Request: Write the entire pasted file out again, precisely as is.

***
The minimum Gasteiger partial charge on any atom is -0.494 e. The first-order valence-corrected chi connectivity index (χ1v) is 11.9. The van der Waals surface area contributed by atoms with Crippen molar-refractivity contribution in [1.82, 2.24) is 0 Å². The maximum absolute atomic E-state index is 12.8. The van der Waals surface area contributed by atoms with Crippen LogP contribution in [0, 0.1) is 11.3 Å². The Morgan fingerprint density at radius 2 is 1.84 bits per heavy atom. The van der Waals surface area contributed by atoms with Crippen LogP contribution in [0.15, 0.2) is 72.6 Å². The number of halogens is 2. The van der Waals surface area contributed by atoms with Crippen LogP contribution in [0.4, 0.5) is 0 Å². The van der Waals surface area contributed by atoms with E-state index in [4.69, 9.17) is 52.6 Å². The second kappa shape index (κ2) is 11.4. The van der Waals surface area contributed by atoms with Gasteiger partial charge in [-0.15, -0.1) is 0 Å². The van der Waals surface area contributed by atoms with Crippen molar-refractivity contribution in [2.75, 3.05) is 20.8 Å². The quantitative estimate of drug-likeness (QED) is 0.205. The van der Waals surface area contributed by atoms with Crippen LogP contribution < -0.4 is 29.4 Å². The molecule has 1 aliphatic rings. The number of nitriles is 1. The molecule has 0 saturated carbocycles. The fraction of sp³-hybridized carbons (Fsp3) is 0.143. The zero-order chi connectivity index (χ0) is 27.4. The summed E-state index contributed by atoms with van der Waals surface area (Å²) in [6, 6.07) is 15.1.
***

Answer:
The minimum Gasteiger partial charge on any atom is -0.494 e. The first-order valence-corrected chi connectivity index (χ1v) is 11.9. The van der Waals surface area contributed by atoms with Crippen molar-refractivity contribution in [1.82, 2.24) is 0 Å². The maximum absolute atomic E-state index is 12.8. The van der Waals surface area contributed by atoms with Crippen LogP contribution in [0, 0.1) is 11.3 Å². The Morgan fingerprint density at radius 2 is 1.84 bits per heavy atom. The van der Waals surface area contributed by atoms with Crippen LogP contribution in [0.15, 0.2) is 72.6 Å². The number of halogens is 2. The van der Waals surface area contributed by atoms with Crippen LogP contribution in [0.4, 0.5) is 0 Å². The van der Waals surface area contributed by atoms with E-state index in [4.69, 9.17) is 52.6 Å². The second kappa shape index (κ2) is 11.4. The van der Waals surface area contributed by atoms with Gasteiger partial charge in [-0.15, -0.1) is 0 Å². The van der Waals surface area contributed by atoms with Crippen molar-refractivity contribution in [2.75, 3.05) is 20.8 Å². The quantitative estimate of drug-likeness (QED) is 0.205. The van der Waals surface area contributed by atoms with Crippen LogP contribution < -0.4 is 29.4 Å². The molecule has 1 aliphatic rings. The number of nitriles is 1. The molecule has 0 saturated carbocycles. The fraction of sp³-hybridized carbons (Fsp3) is 0.143. The zero-order chi connectivity index (χ0) is 27.4. The summed E-state index contributed by atoms with van der Waals surface area (Å²) in [6, 6.07) is 15.1.